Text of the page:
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New way to treat overactive bladder

September 8, 2010 3:29:43 PM PDT
Not too many people want to talk about it, but it's a problem that impacts about 30-million Americans, more than the population of the entire state of New York.

Overactive bladder disrupts lives and can make people prisoners in their own homes. Drugs can help, but doctors say up to 80 percent of people quit taking them because of side effects or because they don't work.

So, could a little zap to the ankle be a drug-free solution for overactive bladder?

For 20 years, Linda Krogstad tried to work in her garden, but mother nature always interrupted. "I had no control over it?I've tried everything," said Krogstad.

Her overactive bladder was holding her hostage. Drugs, physical therapy and surgery didn't work, so she tried something new.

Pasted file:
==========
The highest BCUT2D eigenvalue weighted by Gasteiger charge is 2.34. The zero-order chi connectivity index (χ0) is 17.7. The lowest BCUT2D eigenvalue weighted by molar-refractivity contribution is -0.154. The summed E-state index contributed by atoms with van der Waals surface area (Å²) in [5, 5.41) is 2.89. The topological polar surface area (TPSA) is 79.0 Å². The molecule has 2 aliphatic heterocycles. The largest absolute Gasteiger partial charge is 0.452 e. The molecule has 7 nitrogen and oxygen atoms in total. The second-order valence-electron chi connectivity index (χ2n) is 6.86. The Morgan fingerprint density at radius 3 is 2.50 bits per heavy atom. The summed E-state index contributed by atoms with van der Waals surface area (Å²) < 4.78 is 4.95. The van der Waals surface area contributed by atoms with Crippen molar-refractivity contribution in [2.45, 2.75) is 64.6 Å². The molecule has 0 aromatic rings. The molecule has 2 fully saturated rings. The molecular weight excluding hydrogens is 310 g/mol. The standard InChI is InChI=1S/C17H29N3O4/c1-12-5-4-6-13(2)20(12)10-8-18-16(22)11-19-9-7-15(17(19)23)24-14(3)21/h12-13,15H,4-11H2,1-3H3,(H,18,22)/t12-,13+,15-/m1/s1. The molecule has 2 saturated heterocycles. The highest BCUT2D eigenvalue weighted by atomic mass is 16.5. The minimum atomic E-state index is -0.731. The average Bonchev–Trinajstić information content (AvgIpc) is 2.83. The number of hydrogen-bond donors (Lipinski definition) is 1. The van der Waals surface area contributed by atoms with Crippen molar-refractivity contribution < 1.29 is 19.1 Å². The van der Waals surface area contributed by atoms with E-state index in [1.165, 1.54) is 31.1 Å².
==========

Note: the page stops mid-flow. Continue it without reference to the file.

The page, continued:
It's called Percutaneous Tibial nerve stimulation or PTNS.

"We're trying to target the nerve that's coming down the leg, called the tibial nerve," said Dr. Suzette Sutherland, Urologist metro urology, centers of continence care and family urology in Minnesota.

Urologists insert a small needle near the ankle and attach a device that sends electrical pulses up the leg to the sacral plexus, a major nerve superhighway in the pelvis that controls the bladder.

"It sort of changes the way the nerves are perceiving what's going on in the pelvic area just to try to get all that messaging and information to calm down," adds Dr. Sutherland.

Journal of Urology patients sit while the device stimulates the nerve for 30 minutes, two to four times a month for three months. The treatment lasts for about a month, and then the routine is repeated. Recent studies found PTNS worked as well as meds, without side effects. 55-percent of patients in one trial reported significant improvement. The problem is cost. It's not always covered by insurance, and it can run $200 a session and up to $1,000 a month.

Krogstad says, "I liked that I got to go in every two weeks, didn't have to have anything put into my body."

Now, Linda sets her own schedule. "It's just nice to be able to be outside and not have to run to the bathroom all the time," she adds.


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